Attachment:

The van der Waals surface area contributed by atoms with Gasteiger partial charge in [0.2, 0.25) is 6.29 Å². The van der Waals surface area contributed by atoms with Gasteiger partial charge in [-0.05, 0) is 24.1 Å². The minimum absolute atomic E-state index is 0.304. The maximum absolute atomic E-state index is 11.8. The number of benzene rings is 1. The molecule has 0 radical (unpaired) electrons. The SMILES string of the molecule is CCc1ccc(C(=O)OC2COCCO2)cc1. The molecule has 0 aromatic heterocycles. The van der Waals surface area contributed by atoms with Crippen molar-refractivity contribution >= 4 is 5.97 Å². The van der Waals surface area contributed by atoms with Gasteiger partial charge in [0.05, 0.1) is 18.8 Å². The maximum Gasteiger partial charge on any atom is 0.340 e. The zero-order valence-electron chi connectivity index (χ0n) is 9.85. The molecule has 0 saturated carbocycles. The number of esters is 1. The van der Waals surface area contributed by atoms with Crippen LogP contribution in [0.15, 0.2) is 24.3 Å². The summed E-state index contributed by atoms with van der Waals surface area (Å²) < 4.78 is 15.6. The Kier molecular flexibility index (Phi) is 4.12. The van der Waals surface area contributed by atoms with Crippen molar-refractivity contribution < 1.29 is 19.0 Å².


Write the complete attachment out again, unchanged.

The van der Waals surface area contributed by atoms with Gasteiger partial charge in [0.2, 0.25) is 6.29 Å². The van der Waals surface area contributed by atoms with Gasteiger partial charge in [-0.05, 0) is 24.1 Å². The minimum absolute atomic E-state index is 0.304. The maximum absolute atomic E-state index is 11.8. The number of benzene rings is 1. The molecule has 0 radical (unpaired) electrons. The SMILES string of the molecule is CCc1ccc(C(=O)OC2COCCO2)cc1. The molecule has 0 aromatic heterocycles. The van der Waals surface area contributed by atoms with Crippen molar-refractivity contribution >= 4 is 5.97 Å². The van der Waals surface area contributed by atoms with Gasteiger partial charge in [0.05, 0.1) is 18.8 Å². The maximum Gasteiger partial charge on any atom is 0.340 e. The zero-order valence-electron chi connectivity index (χ0n) is 9.85. The molecule has 0 saturated carbocycles. The number of esters is 1. The van der Waals surface area contributed by atoms with Crippen LogP contribution in [0.15, 0.2) is 24.3 Å². The summed E-state index contributed by atoms with van der Waals surface area (Å²) < 4.78 is 15.6. The Kier molecular flexibility index (Phi) is 4.12. The van der Waals surface area contributed by atoms with Crippen molar-refractivity contribution < 1.29 is 19.0 Å².